The trust we extend to others, though not always easily offered, is easily broken. For example, the faith we put in our sports heroes to be exceptional individuals on and off the field, only to eventually find out they aren't as strong-willed and as honorable as we dreamed (or, more accurately, we finally face up to the reality that has been there all along). It is a kind of betrayal, and one all the more hurtful given our belief in their trueness. Ray Rice, Greg Hardy, and Adrian Peterson are proof of that. But our understanding of The Fractured Sports Idol came to us in many forms this year: a once-unmatched competitor, Los Angeles Laker Kobe Bryant returned after a year away (a knee injury sidelined him for the 2013-14 season). The image we see of Bryant now, one that finds the 36-year-old champion in the twilight of his career, is of a fading effigy. It's a grim, unavoidable portent: the end looms, and often without applause. At the opposite end, there's Derrick Rose, the 26-year-old Chicago Bulls point guard who has been out of action for almost two years but is still very much at the dawn of his career. He's a rising talent in the NBA and a likely future Hall of Famer—a little bruised, sure, and perhaps not quite what we thought he would be—but the potential, even after two reconstructed knee surgeries, is unmistakable. So perhaps Rose's story is the one we look to for inspiration. "[I] just try to think everything through, process everything, realize where I'm at in my life," he told ESPN in October, speaking of his mindset going into the season. "Realize some of the things I didn't achieve that I wanted to achieve. And just try to learn from my mistakes. And learn from other people's mistakes."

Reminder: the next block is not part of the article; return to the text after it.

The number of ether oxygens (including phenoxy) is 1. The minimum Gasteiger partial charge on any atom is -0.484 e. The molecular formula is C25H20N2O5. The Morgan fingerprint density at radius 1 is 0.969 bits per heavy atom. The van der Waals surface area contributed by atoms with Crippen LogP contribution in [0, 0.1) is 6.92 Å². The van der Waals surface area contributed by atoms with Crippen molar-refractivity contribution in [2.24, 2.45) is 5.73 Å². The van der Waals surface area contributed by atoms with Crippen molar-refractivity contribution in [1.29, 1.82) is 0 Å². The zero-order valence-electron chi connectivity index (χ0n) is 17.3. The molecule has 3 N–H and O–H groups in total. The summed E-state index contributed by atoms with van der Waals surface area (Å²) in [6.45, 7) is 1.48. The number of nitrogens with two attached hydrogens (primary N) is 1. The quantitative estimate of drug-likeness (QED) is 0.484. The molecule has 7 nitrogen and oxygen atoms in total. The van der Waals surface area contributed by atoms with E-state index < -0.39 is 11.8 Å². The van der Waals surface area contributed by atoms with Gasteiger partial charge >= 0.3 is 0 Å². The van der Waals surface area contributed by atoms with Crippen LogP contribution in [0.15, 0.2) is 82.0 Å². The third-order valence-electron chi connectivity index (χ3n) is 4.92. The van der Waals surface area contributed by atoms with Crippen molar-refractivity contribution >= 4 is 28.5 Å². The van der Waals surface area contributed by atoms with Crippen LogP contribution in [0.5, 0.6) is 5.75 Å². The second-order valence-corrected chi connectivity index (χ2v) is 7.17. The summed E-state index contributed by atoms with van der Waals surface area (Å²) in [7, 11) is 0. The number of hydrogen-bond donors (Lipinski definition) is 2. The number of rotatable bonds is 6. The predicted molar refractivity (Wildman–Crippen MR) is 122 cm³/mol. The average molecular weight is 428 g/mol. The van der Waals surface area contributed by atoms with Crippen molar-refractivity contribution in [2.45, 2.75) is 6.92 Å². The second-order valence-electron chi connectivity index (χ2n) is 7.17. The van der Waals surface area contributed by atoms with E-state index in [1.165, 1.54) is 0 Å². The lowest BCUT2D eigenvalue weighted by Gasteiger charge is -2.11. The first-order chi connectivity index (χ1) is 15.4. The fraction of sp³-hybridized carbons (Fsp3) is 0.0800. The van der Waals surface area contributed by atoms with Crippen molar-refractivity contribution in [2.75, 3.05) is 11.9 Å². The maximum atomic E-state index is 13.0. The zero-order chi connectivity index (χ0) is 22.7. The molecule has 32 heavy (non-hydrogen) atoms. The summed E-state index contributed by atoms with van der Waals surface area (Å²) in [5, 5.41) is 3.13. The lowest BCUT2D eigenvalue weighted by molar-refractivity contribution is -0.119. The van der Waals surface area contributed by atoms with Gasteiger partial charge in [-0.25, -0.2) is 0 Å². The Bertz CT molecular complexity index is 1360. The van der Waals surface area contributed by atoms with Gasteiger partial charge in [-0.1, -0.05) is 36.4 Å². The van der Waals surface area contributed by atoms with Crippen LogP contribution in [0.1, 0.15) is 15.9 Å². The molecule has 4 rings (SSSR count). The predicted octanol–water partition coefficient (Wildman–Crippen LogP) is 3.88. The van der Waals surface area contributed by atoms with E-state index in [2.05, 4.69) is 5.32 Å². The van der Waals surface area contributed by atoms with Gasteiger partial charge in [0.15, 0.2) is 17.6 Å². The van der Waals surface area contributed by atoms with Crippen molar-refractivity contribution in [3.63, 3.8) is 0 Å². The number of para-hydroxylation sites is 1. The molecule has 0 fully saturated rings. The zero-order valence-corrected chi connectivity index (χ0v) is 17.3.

Rihanna on Instagram